As the settlement grew in the 1840's, forest were cut down to cultivate crops such as nutmeg, gamlier, clove, pepper and cocoa.  In 1877, the first rubber trees were successfully planted.  Many endemic plant species, including more than 50 species of mangrove-inhabiting orchids, gradually disappeared with deforestation.  The effect on wildlife, especially large mammals, was more severe.  As the city spread, species of birds more common in urban areas replaced forest and woodland species.

Forest reserves were set up at the turn of the century.  Today, the National Parks Board (NParks) manages nearly 3,000 hectares of Natural Reserves - the Bukit Timah Nature Reserve, the Central Catchment Nature Reserve, the Sungei Buloh Wetland Reserve and the Laborador Nature Reserve.


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Primary Vegetation
Much of the 164-hectare Bukit Timah Nature Reserve and parts of the Central Catchment Nature Reserve harbor primary vegetation.  These are also the only substantial areas of primary rainforest left in Singapore.  The top tier of the primary rainforest canopy comprises tropical hardwoods of the Dipterocarp family, some of which grow to 40 meters.

Of the mangrove forest, about 500 hectares remain along the northern coastline in Kranji, Sungei Loyang and Sungei Tampines near Pasir Ris, in patches in Woodlands and Seletar, and one some of the offshore islands.  Singapore beaches are home to a distinctive flora of grasses, sedges, creepers and trees.  Red seaweeds, green seaweeds and a wide variety of brown seaweeds are also represented along the along the coastal waters.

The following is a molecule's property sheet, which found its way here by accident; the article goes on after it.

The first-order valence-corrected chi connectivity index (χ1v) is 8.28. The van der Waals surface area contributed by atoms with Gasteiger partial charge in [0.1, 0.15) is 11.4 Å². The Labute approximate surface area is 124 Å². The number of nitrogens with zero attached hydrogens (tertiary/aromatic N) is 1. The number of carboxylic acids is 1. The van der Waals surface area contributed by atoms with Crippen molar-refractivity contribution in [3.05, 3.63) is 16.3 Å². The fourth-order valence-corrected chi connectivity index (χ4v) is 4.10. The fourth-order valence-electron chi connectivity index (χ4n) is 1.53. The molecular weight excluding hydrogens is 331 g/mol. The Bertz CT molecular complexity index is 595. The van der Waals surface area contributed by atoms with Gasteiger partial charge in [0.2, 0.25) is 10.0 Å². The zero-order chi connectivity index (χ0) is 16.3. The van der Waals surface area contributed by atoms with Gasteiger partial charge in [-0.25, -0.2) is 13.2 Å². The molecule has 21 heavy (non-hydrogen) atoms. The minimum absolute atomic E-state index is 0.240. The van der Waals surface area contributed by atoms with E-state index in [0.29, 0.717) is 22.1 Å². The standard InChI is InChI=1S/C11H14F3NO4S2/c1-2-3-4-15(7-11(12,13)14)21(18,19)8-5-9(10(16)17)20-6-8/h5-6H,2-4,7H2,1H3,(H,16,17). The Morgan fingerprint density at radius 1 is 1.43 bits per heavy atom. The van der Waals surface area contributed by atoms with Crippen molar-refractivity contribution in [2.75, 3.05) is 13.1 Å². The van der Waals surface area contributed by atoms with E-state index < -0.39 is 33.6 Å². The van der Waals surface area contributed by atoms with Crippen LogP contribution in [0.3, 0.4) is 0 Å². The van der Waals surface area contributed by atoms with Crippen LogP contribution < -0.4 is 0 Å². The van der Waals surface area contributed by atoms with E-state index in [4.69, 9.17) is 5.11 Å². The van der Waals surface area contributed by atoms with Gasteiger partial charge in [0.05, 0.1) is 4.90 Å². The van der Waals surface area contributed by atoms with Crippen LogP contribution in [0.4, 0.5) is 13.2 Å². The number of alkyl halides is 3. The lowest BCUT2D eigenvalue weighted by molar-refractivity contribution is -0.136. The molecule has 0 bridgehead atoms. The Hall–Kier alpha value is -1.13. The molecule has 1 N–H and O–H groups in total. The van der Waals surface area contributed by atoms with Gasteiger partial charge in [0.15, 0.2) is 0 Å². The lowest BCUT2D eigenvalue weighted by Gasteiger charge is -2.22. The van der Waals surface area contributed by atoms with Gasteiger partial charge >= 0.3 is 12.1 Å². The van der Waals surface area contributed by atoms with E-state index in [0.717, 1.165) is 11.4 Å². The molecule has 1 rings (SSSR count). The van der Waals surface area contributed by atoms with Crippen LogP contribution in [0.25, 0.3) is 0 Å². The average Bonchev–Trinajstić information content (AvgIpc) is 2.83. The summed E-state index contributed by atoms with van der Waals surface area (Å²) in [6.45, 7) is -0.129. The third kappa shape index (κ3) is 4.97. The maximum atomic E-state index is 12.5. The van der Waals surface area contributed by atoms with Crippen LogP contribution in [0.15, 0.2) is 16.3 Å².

Secondary Vegetation
Most of Singapore's forested areas are covered with secondary regrowth that regenerate from areas that were cleared for cultivation during the colonial period.  Vegetation in public parks and along roads includes exotic species link Prangipani, Lantana and Bougainvillea.  In fact, many of the trees planted by NParks for shade a beauty are imported species.  Common wayside trees are the Angsana (Pterocarpus indicus), the Rain Tree (Samanea saman), the Yellow Flame (Peltophorum pterocarpum), and the Wild Cinnamon (Cinnamomum iners).

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Fauna records for Singapore include about 80 mammal species, over 300 bird species, around 60 freshwater fish species and 110 reptilian and amphibian species, though some are extinct.

Most of the native animals are now confined to the Nature Reserves and the forested areas, including the northern islands of Pulau Ubin and Pulau Teking.  Among the vertebrates of the high canopy are the Flying Lemur (Cynocephalus variegatus) and the Flying Lizard (Draco sp).  More commonly seen are the squirrels (Callosciurus notatus and Sundasciurus tenuis) and the long-tailed Macaque (Macaca fascicularis).  The forest floor is the habitat of shrews, rats, snakes, skinks and frogs.  Bat species include the fruit bats, the horseshoe bats, the sheathtailed bats and the false vampires.

Animal life in streams, ponds and reservoirs is dominated by tadpoles, fish (such as species of Rasbora and Puntius), prawms, water bugs, and dragonfly and damselfly nymphs.  Of the seven species of freshwater crabs found, three are endemic.